NEW YORK (MainStreet) — Raina Lipsitz, a 32-year-old New Yorker who works in internal communications, invests in her company 401(k) plan but admits she has a limited understanding of fees and expense ratios.

“I don’t know what fees I pay,” Lipsitz told MainStreet. “I have access to the balance on my cell phone, and I see from the percentage gain that it’s growing, but that’s all I know.” She says she'd be more hands-on if her portfolio of investments wasn’t growing at all. 

Lipsitz is not alone in the penumbra of 401(k) fees. About 70% of 401(k) holders in the U.S. falsely assume their 401(k) plan is for free, according to AARP, and the average American household will pay $155,000 in 401(k) over the lifetime of accounts.

Help, though, is on the way to help consumers ensure fair custodianship of their retirement funds. 

Fighting Back

On February 24, 2015, the Supreme Court heard oral arguments in Tibble v. Edison International which involves the application of ERISA's six-year statute of limitations to legal claims that six retail class mutual funds selected by plan fiduciaries as plan investment options were imprudent, because they charged higher fees than identical institutional class funds that were allegedly available to large investors.

"A 401(k) plan stuffed with excessive fees can redirect thousands of dollars from each participant's account to the big financial firms who push those products," said Chris Markowski, founder of Markowski Investments in Tampa, Fla. "The problem is that most employers don't know enough about funds and fee structures to know the difference between a good plan and a lousy one. It's just not what they're good at."

This lawsuit, and Obama's plan to "rescue $17 billion of bad investment advice," aims to improve fiduciary oversight and protect consumers.  

“It is universally believed based on several of the justices' comments and the strong urging of the Obama Administration that the court will find the statute does not apply and the employer has the duty to not only be diligent and prudent in the selection of those investments initially but also has the duty to continue to monitor,” said Brian Menickella, managing partner of The Beacon Group of Companies in King of Prussia, Pa.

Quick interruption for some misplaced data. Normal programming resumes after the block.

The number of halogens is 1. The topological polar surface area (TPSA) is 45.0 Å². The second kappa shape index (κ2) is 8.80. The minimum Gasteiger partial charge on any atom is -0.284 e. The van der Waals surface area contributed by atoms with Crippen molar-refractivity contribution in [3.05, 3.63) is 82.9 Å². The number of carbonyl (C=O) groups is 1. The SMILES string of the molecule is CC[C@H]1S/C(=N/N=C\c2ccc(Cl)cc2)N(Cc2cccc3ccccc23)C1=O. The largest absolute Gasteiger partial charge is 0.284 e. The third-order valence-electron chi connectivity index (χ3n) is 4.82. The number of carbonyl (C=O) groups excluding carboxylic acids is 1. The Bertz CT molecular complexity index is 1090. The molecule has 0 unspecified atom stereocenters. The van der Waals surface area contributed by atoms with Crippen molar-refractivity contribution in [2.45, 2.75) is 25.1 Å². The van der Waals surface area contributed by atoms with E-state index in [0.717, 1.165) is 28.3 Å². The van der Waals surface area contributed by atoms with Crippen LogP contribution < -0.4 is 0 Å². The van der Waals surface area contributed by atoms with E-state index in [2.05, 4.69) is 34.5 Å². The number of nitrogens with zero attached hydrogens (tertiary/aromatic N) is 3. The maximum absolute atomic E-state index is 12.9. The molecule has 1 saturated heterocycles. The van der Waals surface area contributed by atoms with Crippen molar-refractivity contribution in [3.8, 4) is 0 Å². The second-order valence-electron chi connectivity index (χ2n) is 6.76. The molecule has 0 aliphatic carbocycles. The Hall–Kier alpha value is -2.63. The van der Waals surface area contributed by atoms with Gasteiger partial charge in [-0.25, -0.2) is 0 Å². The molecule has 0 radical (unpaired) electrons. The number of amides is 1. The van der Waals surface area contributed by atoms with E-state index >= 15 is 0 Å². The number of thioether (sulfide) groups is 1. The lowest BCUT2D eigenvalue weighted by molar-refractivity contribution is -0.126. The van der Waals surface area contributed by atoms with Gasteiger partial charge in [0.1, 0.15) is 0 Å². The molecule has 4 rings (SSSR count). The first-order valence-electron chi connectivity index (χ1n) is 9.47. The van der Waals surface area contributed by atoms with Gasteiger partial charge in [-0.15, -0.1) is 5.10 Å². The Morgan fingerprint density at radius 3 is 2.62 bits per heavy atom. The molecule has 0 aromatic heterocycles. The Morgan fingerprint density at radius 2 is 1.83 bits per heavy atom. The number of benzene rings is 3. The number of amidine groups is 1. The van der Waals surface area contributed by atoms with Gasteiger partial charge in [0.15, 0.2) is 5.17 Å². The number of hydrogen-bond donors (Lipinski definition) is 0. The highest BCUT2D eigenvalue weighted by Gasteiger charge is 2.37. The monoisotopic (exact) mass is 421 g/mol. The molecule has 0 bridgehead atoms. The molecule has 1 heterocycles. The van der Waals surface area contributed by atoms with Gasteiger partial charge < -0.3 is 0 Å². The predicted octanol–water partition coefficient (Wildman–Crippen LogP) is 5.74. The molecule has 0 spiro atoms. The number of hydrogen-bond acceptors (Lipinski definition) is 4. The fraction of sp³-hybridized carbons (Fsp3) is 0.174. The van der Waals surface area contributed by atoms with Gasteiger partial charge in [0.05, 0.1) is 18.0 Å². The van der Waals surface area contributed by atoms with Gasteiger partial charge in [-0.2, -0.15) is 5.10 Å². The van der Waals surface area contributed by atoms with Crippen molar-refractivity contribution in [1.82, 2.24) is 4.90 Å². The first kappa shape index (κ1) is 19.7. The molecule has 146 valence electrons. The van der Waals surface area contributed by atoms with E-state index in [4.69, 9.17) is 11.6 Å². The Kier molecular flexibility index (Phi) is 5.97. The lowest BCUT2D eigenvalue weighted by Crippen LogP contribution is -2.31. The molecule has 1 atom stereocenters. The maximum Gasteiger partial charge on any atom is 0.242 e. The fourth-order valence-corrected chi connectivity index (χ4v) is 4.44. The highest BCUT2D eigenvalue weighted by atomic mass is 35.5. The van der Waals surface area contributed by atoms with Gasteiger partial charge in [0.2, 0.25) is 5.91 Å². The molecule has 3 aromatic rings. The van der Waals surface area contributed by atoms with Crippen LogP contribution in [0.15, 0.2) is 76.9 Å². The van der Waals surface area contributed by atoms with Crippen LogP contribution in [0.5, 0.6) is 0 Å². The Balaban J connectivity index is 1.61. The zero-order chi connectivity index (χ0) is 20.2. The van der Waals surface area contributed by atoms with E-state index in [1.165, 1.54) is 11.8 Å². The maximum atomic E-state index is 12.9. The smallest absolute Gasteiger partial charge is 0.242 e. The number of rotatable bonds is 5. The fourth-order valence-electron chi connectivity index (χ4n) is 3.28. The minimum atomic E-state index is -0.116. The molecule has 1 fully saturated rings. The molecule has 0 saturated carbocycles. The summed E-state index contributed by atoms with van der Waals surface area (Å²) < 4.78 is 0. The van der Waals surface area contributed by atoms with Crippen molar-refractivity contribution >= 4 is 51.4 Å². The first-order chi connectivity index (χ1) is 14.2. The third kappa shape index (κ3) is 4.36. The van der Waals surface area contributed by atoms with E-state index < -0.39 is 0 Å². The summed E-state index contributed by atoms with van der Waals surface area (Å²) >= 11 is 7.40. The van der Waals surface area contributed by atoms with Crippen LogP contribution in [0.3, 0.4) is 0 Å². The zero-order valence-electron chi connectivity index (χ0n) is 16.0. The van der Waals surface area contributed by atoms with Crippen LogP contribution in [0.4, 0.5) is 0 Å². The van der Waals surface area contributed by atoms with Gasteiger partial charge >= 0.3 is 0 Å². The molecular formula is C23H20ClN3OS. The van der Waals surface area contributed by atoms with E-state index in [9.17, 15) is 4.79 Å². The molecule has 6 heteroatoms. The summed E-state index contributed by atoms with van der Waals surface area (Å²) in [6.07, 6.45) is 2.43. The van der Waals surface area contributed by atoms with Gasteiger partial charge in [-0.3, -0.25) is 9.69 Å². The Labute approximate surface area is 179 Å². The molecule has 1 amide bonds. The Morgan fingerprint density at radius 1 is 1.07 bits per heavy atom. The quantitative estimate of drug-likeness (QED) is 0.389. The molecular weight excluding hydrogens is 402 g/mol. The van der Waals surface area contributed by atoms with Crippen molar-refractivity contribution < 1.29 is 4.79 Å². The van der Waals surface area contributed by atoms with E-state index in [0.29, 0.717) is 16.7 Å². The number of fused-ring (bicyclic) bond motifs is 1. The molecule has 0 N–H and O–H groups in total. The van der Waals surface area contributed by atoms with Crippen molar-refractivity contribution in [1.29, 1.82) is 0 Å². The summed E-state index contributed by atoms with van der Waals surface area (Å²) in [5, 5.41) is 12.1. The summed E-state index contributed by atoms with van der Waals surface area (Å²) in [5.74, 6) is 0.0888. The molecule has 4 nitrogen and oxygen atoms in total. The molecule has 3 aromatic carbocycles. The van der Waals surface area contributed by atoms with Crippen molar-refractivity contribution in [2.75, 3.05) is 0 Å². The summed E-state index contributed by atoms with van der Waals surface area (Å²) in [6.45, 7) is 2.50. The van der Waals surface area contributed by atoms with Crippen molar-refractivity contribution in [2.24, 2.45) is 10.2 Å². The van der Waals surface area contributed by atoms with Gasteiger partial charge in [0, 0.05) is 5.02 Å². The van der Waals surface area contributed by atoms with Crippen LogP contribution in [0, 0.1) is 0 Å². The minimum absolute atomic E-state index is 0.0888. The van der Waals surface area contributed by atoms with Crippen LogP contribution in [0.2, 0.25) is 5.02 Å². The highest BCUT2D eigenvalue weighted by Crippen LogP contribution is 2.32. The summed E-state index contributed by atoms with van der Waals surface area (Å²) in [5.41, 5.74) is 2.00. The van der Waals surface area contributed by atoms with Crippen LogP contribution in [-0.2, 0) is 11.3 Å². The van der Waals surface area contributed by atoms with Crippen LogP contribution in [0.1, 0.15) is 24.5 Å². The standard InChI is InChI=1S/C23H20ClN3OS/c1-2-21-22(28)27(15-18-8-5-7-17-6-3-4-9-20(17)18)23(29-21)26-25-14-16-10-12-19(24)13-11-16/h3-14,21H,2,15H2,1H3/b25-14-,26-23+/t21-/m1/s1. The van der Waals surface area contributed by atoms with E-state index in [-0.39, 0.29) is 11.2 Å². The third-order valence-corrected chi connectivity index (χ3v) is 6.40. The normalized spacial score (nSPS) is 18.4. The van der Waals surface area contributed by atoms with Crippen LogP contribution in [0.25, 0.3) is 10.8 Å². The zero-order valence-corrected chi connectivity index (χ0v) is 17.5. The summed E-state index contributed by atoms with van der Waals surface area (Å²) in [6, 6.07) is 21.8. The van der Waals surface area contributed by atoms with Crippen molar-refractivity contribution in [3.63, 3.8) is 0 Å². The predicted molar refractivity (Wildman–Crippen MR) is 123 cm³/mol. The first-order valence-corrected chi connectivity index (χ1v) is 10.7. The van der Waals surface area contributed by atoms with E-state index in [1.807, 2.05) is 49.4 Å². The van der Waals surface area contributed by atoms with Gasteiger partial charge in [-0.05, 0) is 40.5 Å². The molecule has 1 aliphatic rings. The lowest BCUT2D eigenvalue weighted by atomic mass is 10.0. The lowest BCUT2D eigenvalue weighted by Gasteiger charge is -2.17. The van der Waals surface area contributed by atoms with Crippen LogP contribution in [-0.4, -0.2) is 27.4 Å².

The justices are expected to rule by June or July of this year.

As it stands now, the time allowed a plan participant to file a lawsuit alleging breach of fiduciary duty ends on the sixth anniversary of the last act that constitutes the alleged financial breach. “It is possible the U. S. Supreme court will craft out new regulations as to monitoring as a byproduct of Tibble vs. Edison,” said Menickella.

But not all experts think the issue is as simple as a court order.

Finding a Real Solution

“A legal mandate for employers to regularly review the plans won’t magically fix the deep-rooted issues in the system,” Markowski told MainStreet. “Employees can protect themselves by consulting with their own trusted financial advisors about their plans.”

The current system is reportedly riddled with opportunities for conflicts of interest.

The larger the company, the less employees are likely to pay for their retirement plan compared to workers at smaller companies. That's because smaller plans cost a lot more to run.

“The funds that have higher fees and expense ratios are usually deliberately embedding additional fees so that other vendors or middlemen that are part of the suppliers of 401(k) plans can get paid,” Menickella told MainStreet. “These fees are part of what is called revenue sharing. These additional charges come in the form of eroded returns.”

One solution is for plan sponsors to hire a fiduciary to vet expensive, poor performing investment options. In this way, expensive and deceptive conflicts of interest are avoided and the plan participant’s best interests are the goal.

“This substantially increases the probability of a good retirement outcome for the participants by keeping costs contained, providing professional unbiased investment advice and options as well as eliminating conflicts of interest that put the “providers best interest first,” said Menickella.

—Written for MainStreet by Juliette Fairley